CDC recommends meningococcal vaccination for first-year college students living in residence halls. Talk to your child’s health care provider to see if they recommend meningococcal vaccination. https://www.cdc.gov/meningococcal/about/risk-community.html. #ImmunizationAwarenessMonth #Vaccines #MilVax

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Immunization Awareness: Routine Childhood

Routine Childhood Vaccination Schedule - Childhood immunizations are given starting at birth through 4-6 years of age

The recommended childhood immunization schedule in the U.S. protects against 14 diseases. Easy-to-read routine childhood vaccination schedules and immunization recommendations are available at https://health.mil/vaccineschedules. #ImmunizationAwarenessMonth #Vaccines #MilVax

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Immunization Awareness: Combination Vaccines

Combination Vaccines - You may be able to reduce the number of shots your child needs while protecting against the same number of serious diseases.

Some vaccines can be given together in one shot known as a combination vaccine. Talk to your health care provider about which combination vaccines might be right for you or your child. https://www.cdc.gov/vaccines/parents/why-vaccinate/combination-vaccines.html. #ImmunizationAwarenessMonth #Vaccines #MilVax

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Immunization Awareness: Catch-Up

Catch-up vaccination schedule - Make sure that your child sees their doctor for well-child visits and recommended vaccines.

If your child missed some vaccines along the way, talk to their health care provider about the best and quickest way to get up to date. https://health.mil/vaccineschedules. #ImmunizationAwarenessMonth #Vaccines #MilVax

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COVID-19: Reduce Your Risk

Graphic explaining how to reduce your risk of getting COVID-19. It is especially important for people with certain underlying medical conditions at increased risk of severe illness from COVID-19, and those who live with them, to protect themselves from getting COVID-19.  The best way to protect yourself and to help reduce the spread of the virus that causes COVID-19 is to: Limit your interactions with other people; Wear a mask over your nose and mouth; Stay 6 feet away from others; Avoid crowds and poorly ventilated spaces; Wash your hands often; Clean and disinfect; and Monitor your health daily.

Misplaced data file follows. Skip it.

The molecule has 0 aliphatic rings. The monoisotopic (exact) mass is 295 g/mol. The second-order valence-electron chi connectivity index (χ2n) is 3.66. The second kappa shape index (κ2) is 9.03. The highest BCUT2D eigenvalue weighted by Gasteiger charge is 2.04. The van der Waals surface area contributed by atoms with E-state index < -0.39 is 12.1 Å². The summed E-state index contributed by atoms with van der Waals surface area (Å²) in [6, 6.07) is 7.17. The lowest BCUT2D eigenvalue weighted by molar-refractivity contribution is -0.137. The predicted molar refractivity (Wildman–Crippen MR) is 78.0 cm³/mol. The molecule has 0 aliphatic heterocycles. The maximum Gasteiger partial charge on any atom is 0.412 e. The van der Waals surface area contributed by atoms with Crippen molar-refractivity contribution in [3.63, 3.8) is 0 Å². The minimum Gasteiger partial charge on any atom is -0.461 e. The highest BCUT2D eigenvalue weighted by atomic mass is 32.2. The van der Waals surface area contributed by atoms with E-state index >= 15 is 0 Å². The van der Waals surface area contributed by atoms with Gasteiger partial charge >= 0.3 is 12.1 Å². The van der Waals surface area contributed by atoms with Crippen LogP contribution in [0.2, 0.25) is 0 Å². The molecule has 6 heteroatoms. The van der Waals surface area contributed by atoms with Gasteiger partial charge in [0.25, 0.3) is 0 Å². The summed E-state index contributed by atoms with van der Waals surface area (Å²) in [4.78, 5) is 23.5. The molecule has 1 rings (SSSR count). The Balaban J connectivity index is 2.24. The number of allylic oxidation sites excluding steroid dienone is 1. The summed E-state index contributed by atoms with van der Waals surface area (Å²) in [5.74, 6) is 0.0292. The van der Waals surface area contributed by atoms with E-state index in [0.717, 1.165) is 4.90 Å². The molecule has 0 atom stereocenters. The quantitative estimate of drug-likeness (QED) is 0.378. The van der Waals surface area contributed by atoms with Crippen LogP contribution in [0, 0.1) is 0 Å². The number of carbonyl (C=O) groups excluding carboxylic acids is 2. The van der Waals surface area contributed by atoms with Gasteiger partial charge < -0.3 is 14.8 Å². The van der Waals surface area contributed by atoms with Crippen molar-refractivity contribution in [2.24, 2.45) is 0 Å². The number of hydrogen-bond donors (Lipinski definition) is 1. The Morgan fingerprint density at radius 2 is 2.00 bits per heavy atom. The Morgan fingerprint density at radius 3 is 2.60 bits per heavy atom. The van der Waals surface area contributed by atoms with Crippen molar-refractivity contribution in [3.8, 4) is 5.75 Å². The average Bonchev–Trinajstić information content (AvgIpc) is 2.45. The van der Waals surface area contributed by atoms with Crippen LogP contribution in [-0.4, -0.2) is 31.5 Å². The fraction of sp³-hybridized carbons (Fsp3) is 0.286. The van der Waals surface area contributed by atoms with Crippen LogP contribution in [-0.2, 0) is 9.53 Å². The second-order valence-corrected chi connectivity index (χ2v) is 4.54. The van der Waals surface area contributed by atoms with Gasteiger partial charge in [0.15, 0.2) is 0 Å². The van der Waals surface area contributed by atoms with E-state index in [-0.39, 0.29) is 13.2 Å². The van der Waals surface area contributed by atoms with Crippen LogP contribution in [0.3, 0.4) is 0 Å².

It is especially important for people with certain underlying medical conditions at increased risk of severe illness from COVID-19, and those who live with them, to protect themselves from getting COVID-19. The best way to protect yourself and to help reduce the spread of the virus that causes COVID-19 is to: Limit your interactions with other people ...

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COVID-19: What to do if You're at Risk

Graphic explaining how to what you should do if you have an underlying medical condition during the COVID-19 pandemic. If you have an underlying medical condition, you should continue to follow your treatment plan. Continue your medicines and do not change your treatment plan without talking to your healthcare provider. Have at least a 30-day supply of prescription and non-prescription medicines. Talk to a healthcare provider, insurer, and pharmacist about getting an extra supply (i.e., more than 30 days) of prescription medicines, if possible, to reduce your trips to the pharmacy. Do not delay getting emergency care for your underlying medical condition because of COVID-19. Emergency departments have contingency infection prevention plans to protect you from getting COVID-19 if you need care. Call your healthcare provider if you have any concerns about your underlying medical conditions or if you get sick and think that you may have COVID-19. If you need emergency help, call 911 right away. If you don’t have a healthcare provider, contact your nearest medical treatment facility or clinic.

If you have an underlying medical condition, you should continue to follow your treatment plan. Continue your medicines and do not change your treatment plan without talking to your healthcare provider. Have at least a 30-day supply of prescription and non-prescription medicines. Talk to a healthcare provider, insurer, and pharmacist about getting an ...

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Last Updated: September 20, 2023